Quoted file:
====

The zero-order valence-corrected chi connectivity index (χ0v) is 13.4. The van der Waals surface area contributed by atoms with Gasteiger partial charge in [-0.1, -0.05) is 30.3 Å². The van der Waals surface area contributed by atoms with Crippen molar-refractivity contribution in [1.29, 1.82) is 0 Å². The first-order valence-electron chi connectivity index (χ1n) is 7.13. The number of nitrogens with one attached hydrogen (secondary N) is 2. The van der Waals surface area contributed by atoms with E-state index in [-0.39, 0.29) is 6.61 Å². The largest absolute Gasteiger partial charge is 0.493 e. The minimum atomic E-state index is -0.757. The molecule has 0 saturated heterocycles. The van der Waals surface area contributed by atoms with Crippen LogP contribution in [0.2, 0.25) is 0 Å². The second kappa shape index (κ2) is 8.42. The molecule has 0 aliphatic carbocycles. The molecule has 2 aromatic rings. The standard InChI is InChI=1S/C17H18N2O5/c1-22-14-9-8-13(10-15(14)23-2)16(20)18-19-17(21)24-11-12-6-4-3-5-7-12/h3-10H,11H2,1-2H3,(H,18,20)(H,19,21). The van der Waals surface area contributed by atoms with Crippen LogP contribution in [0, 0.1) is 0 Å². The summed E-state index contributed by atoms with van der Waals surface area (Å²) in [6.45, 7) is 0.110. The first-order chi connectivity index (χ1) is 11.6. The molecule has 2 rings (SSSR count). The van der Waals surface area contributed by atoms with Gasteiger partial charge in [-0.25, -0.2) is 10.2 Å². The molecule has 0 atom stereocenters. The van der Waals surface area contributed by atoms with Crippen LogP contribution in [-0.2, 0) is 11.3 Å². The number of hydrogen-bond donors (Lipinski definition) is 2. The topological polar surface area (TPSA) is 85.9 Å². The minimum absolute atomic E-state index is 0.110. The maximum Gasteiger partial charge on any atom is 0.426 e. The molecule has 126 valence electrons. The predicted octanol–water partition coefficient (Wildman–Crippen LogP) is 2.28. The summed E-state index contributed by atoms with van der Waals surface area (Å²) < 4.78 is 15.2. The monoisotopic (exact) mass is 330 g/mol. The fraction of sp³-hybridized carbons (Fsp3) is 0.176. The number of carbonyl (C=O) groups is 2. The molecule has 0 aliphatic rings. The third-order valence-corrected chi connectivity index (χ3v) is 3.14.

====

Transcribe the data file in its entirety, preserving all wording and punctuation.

The zero-order valence-corrected chi connectivity index (χ0v) is 13.4. The van der Waals surface area contributed by atoms with Gasteiger partial charge in [-0.1, -0.05) is 30.3 Å². The van der Waals surface area contributed by atoms with Crippen molar-refractivity contribution in [1.29, 1.82) is 0 Å². The first-order valence-electron chi connectivity index (χ1n) is 7.13. The number of nitrogens with one attached hydrogen (secondary N) is 2. The van der Waals surface area contributed by atoms with E-state index in [-0.39, 0.29) is 6.61 Å². The largest absolute Gasteiger partial charge is 0.493 e. The minimum atomic E-state index is -0.757. The molecule has 0 saturated heterocycles. The van der Waals surface area contributed by atoms with Crippen LogP contribution in [0.2, 0.25) is 0 Å². The second kappa shape index (κ2) is 8.42. The molecule has 0 aliphatic carbocycles. The molecule has 2 aromatic rings. The standard InChI is InChI=1S/C17H18N2O5/c1-22-14-9-8-13(10-15(14)23-2)16(20)18-19-17(21)24-11-12-6-4-3-5-7-12/h3-10H,11H2,1-2H3,(H,18,20)(H,19,21). The van der Waals surface area contributed by atoms with Crippen LogP contribution in [0, 0.1) is 0 Å². The summed E-state index contributed by atoms with van der Waals surface area (Å²) in [6.45, 7) is 0.110. The first-order chi connectivity index (χ1) is 11.6. The molecule has 2 rings (SSSR count). The van der Waals surface area contributed by atoms with Gasteiger partial charge in [-0.25, -0.2) is 10.2 Å². The molecule has 0 atom stereocenters. The van der Waals surface area contributed by atoms with Crippen LogP contribution in [-0.2, 0) is 11.3 Å². The number of hydrogen-bond donors (Lipinski definition) is 2. The topological polar surface area (TPSA) is 85.9 Å². The minimum absolute atomic E-state index is 0.110. The maximum Gasteiger partial charge on any atom is 0.426 e. The molecule has 126 valence electrons. The predicted octanol–water partition coefficient (Wildman–Crippen LogP) is 2.28. The summed E-state index contributed by atoms with van der Waals surface area (Å²) < 4.78 is 15.2. The monoisotopic (exact) mass is 330 g/mol. The fraction of sp³-hybridized carbons (Fsp3) is 0.176. The number of carbonyl (C=O) groups is 2. The molecule has 0 aliphatic rings. The third-order valence-corrected chi connectivity index (χ3v) is 3.14.